Gateshead woman may hear for the first time after surgery

Born deaf and now registered blind, inspirational Joanne Milne is hours away from surgery which could allow her to hear music for the first time

Jo Milne
Jo Milne

Born deaf and now registered blind, inspirational Joanne Milne is hours away from surgery which could allow her to hear music for the first time.

Diagnosed as acutely deaf when she was two years old, her lack of hearing has been a way of life for Joanne.

As a child she could lip-read - but at 29 she started to lose her vision, due to the rare condition Usher Syndrome.

Now nearly 40, the selfless woman, who has made it her mission to mentor others living with the condition, is about to undergo a potentially life-changing procedure to allow her to hear.

Joanne, who lives in Low Fell, Gateshead, with guide dog Matt, said: “I was the only deaf person in my family and it was embraced with incredible normality.

“I went to a hearing impaired unit in Gateshead with five other deaf children and we were encouraged to mix with both deaf and hearing children and taught lip patterns.

“I was taught in a mainstream school and my parents have always tried their best not to have me feeling left out and I was a happy child.

“Growing up, my hearing sisters and school friends always supported and included me in the hearing world.

“I attended weekly appointments with a speech therapist who was baffled as I began to pick up a strong Geordie accent.

“Being deaf was just who I was and I didn’t really have any negative thoughts about my deafness, just the one thing of missing out on music.

“I have always wondered what it must be like.

“Unfortunately when I became registered blind, things changed dramatically and for the first time in my life, being deaf became increasingly difficult.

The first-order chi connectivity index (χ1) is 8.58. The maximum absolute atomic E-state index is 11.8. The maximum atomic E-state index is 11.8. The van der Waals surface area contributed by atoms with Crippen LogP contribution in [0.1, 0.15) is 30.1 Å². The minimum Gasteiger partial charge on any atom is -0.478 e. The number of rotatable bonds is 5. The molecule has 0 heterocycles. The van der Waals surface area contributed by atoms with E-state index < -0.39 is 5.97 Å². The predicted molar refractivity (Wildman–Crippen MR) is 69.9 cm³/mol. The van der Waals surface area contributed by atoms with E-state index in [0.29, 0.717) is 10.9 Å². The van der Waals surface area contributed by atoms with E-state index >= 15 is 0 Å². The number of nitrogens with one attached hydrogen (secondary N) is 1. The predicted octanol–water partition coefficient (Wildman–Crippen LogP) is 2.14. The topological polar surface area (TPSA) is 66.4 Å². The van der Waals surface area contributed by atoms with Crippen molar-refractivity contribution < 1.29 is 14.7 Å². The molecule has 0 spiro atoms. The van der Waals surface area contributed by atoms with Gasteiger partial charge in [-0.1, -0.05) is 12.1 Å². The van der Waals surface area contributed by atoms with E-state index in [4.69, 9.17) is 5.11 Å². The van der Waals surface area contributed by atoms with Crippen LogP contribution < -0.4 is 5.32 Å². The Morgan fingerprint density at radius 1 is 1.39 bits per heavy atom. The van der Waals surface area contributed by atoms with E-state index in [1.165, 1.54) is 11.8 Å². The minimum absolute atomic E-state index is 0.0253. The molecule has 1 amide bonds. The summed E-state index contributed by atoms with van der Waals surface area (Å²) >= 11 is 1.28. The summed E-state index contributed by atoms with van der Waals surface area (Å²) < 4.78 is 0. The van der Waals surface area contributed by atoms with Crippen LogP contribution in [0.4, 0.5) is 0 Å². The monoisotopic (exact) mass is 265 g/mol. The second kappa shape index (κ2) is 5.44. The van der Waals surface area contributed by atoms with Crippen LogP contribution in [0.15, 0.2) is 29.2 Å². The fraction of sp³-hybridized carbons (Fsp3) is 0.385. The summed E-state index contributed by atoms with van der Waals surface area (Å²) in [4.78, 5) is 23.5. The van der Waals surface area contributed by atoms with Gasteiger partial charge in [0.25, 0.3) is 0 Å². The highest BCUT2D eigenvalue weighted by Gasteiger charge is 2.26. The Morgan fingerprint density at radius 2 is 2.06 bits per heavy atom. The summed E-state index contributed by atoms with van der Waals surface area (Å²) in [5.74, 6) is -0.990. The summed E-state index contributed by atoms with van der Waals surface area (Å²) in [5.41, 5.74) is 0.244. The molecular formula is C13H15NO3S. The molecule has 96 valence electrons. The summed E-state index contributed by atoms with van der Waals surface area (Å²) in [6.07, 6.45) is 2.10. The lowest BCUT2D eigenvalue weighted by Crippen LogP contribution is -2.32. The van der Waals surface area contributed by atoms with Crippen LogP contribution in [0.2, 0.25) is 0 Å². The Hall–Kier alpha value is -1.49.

“Deaf people treasure their eyes and it is heart-breaking for someone who is deaf to then be blind as well.”

Not letting her deafblindness hold her back, Joanne has been working with charity Sense to support others, from teenagers to pensioners, living with Usher Syndrone.

Joanne said: “It is so comforting to me that no one will ever be alone again, especially at the point of diagnosis.

“When you have lived life as a deaf person, to discover you’re going blind, your world really does come crashing down but now these people can be put in touch with a mentor who is confidently living with Usher and you can show them that you can still have a good quality of life.”

Tomorrow, she will undergo a bilateral cochlear implant where an electronic device will be surgically implanted in both of her ears before a ‘switch on’ a month after the operation to see if the implants are a success.

Nervous but optimistic about the future, Joanne added: “I have worn hearing aids since I was two so will feel like a part of me will be missing.

“If this procedure helps just a little and I can hear sounds so that I look in the right direction to lip-read then I’ll be happy.

“The doctors are very optimistic and hopefully this procedure could change my life.”

Last year Joanne’s mentoring work, fundraising and positivity saw her shortlisted from 20,000 nominations for the Pride of Britain Awards. Anyone with Usher in the Newcastle or North East area or who knows someone with the condition and would like support can contact Joanne at


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